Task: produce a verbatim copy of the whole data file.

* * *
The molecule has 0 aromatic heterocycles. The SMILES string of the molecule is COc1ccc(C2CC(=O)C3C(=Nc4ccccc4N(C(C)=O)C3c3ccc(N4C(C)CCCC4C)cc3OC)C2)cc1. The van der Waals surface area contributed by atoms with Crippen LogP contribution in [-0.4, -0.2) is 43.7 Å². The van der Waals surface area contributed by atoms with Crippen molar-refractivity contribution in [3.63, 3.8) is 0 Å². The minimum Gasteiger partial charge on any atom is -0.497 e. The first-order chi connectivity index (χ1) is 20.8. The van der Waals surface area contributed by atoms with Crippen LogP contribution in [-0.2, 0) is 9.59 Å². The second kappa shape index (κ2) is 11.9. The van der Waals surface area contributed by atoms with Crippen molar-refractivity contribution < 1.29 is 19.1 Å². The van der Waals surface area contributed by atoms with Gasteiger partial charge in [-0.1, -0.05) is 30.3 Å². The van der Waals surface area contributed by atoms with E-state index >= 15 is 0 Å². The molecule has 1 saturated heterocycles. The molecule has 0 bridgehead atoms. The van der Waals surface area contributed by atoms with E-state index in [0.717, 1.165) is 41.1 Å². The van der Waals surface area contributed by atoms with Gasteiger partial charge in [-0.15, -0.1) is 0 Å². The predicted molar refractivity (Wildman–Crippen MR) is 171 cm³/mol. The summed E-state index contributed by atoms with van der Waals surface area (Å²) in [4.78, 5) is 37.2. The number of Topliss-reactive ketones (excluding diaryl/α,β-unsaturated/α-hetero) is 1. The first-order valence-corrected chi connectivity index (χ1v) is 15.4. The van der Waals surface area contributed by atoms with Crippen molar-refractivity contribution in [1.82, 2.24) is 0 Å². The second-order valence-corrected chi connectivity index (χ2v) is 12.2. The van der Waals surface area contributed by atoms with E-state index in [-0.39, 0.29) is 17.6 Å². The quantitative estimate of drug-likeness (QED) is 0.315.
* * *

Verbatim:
The molecule has 0 aromatic heterocycles. The SMILES string of the molecule is COc1ccc(C2CC(=O)C3C(=Nc4ccccc4N(C(C)=O)C3c3ccc(N4C(C)CCCC4C)cc3OC)C2)cc1. The van der Waals surface area contributed by atoms with Crippen LogP contribution in [-0.4, -0.2) is 43.7 Å². The van der Waals surface area contributed by atoms with Crippen molar-refractivity contribution in [3.63, 3.8) is 0 Å². The minimum Gasteiger partial charge on any atom is -0.497 e. The first-order chi connectivity index (χ1) is 20.8. The van der Waals surface area contributed by atoms with Crippen LogP contribution in [-0.2, 0) is 9.59 Å². The second kappa shape index (κ2) is 11.9. The van der Waals surface area contributed by atoms with Crippen molar-refractivity contribution < 1.29 is 19.1 Å². The van der Waals surface area contributed by atoms with Gasteiger partial charge in [-0.1, -0.05) is 30.3 Å². The van der Waals surface area contributed by atoms with E-state index >= 15 is 0 Å². The molecule has 1 saturated heterocycles. The molecule has 0 bridgehead atoms. The van der Waals surface area contributed by atoms with E-state index in [0.717, 1.165) is 41.1 Å². The van der Waals surface area contributed by atoms with Gasteiger partial charge in [-0.15, -0.1) is 0 Å². The predicted molar refractivity (Wildman–Crippen MR) is 171 cm³/mol. The summed E-state index contributed by atoms with van der Waals surface area (Å²) in [4.78, 5) is 37.2. The number of Topliss-reactive ketones (excluding diaryl/α,β-unsaturated/α-hetero) is 1. The first-order valence-corrected chi connectivity index (χ1v) is 15.4. The van der Waals surface area contributed by atoms with Crippen molar-refractivity contribution in [1.82, 2.24) is 0 Å². The second-order valence-corrected chi connectivity index (χ2v) is 12.2. The van der Waals surface area contributed by atoms with E-state index in [-0.39, 0.29) is 17.6 Å². The quantitative estimate of drug-likeness (QED) is 0.315.